"We're a meteorological forecasting service," he said crisply. "We provide regional, local, and route-specific weather predictions to airship lines and individual ship owners on a short-, medium-, and long-term basis. I have our schedule of services here."

The gentleman glanced at the list of prices, then handed it to his companion. "Very interesting," he observed. "Do you have some recent examples of your product?"

The clerk pulled open a drawer and extracted a folder. "Here are copies of our reports for the last month. You're welcome to inspect them."

"Interesting," said the gentleman as he flipped though the pages. "These appear to be quite comprehensive. My father will be favorably impressed. I notice they don't mention the names of the clients."

"This is company policy," Smedley announced proudly. "That information could be of considerable commercial value to their competitors, for it could provide clues to routing information."

"Then how do you keep track of your transactions?" asked the lady.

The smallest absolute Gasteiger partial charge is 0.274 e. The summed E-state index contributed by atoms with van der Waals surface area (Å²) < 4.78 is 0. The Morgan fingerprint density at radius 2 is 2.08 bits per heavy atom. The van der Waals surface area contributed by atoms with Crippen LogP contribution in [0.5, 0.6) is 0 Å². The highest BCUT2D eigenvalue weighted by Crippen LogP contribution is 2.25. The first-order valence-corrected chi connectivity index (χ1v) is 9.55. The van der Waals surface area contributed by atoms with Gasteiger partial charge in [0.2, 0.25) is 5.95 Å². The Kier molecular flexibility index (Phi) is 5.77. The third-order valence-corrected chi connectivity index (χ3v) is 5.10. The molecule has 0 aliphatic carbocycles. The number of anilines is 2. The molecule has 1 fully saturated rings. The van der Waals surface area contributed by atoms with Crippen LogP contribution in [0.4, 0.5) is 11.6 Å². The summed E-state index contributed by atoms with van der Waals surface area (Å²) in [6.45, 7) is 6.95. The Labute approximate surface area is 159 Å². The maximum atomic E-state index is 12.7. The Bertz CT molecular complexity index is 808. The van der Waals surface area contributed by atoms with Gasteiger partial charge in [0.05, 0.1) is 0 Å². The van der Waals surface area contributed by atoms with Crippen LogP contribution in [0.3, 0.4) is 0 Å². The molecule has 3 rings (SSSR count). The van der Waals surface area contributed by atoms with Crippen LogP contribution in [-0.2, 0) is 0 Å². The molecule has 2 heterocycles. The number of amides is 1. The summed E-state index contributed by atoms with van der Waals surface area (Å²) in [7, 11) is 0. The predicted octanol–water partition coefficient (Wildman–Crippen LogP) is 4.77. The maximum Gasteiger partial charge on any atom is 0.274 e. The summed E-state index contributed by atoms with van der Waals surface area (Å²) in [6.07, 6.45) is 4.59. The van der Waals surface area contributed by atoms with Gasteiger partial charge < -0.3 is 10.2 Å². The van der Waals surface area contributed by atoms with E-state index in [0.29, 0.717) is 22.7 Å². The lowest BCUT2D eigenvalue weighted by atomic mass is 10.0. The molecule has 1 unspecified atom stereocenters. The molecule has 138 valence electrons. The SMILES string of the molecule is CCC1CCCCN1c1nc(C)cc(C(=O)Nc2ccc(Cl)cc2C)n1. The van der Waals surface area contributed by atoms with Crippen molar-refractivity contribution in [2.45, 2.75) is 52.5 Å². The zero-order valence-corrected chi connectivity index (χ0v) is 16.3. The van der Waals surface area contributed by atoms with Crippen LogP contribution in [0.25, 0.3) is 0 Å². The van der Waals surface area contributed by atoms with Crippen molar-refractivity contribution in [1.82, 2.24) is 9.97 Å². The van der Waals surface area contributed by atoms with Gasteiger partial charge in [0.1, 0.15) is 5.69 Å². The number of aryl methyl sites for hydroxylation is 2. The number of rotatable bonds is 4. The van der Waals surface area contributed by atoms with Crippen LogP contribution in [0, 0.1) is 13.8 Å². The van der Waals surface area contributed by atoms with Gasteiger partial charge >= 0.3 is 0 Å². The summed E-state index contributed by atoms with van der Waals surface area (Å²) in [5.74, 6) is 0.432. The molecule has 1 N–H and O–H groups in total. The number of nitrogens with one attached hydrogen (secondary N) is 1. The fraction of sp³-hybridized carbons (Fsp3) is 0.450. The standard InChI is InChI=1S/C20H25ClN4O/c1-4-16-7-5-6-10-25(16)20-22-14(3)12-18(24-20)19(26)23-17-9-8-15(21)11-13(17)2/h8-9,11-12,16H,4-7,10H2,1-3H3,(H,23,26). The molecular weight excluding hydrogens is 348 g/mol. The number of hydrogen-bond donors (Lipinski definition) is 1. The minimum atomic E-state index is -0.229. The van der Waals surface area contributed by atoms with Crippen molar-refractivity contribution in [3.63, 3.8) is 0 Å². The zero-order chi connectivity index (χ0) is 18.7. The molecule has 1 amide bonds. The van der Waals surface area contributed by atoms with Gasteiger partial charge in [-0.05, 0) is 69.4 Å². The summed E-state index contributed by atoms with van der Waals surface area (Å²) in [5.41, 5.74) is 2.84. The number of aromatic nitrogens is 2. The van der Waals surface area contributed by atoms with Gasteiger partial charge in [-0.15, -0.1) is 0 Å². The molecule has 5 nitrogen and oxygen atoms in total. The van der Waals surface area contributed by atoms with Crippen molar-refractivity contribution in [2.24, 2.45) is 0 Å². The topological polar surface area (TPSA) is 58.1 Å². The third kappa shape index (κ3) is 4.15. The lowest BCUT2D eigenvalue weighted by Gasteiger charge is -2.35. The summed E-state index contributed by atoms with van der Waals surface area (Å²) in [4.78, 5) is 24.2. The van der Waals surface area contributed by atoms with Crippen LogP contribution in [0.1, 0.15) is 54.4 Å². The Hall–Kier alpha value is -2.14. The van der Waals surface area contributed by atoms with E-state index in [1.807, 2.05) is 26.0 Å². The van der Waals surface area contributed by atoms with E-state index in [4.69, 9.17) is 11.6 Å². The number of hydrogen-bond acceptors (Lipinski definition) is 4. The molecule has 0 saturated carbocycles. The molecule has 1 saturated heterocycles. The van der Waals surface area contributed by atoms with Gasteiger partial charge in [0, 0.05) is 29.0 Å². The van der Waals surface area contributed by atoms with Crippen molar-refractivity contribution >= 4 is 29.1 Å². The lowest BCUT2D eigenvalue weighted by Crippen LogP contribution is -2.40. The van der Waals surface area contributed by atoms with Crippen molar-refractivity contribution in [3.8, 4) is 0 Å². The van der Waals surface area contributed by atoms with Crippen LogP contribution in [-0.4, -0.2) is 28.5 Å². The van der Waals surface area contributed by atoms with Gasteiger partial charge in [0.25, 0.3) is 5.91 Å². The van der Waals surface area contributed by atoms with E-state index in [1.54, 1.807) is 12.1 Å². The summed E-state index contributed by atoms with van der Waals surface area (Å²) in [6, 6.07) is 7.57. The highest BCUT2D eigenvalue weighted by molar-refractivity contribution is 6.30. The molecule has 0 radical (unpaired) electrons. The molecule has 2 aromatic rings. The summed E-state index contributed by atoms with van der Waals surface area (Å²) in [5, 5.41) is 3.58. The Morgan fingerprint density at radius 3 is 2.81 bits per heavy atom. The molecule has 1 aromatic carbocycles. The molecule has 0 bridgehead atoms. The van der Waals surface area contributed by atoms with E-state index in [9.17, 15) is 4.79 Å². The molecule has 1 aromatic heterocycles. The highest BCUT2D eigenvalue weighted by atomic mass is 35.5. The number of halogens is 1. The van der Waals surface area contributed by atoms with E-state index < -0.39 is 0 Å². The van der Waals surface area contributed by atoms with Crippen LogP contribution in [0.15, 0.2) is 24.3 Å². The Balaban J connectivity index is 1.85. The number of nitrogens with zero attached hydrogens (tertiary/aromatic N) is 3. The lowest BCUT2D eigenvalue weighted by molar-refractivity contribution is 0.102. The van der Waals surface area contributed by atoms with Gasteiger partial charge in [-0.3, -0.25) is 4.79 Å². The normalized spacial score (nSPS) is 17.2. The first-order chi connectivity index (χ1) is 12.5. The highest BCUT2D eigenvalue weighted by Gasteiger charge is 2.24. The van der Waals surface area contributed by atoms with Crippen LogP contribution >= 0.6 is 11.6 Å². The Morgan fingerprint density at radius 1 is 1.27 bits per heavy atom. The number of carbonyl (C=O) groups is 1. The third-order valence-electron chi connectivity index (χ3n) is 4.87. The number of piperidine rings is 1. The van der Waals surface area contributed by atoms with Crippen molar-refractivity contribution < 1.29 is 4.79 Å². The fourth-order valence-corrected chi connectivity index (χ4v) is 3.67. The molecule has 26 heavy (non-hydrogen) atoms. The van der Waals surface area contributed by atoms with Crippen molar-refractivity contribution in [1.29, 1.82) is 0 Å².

"Each one is identified by that number you see at the top of the page," said Smedley. "The client will have a copy of this number on his receipt."

"So there's no way to determine the buyer of any particular report?"

"Not without the relevant receipt," said Smedley.

"Very good," said the gentleman. "Your discretion is laudable. We would like to purchase these copies so we can evaluate their quality."


"Well, it least we got these reports," said Emily as they left the forecaster's office. "If we can determine which one the N-109 bought, that could tell us where they're headed."

"True," said Jenkins, "but this is quite a sizable file. Without that receipt, I'm afraid we have no way to identify the right one.


Wallace and Loris were running out of ideas. They'd spent the morning talking to caterers who might have supplied their quarry, but these had been uniformly uninformative. The same had been true of the grocers -- fresh fruit told no tales. Now they were checking laundries.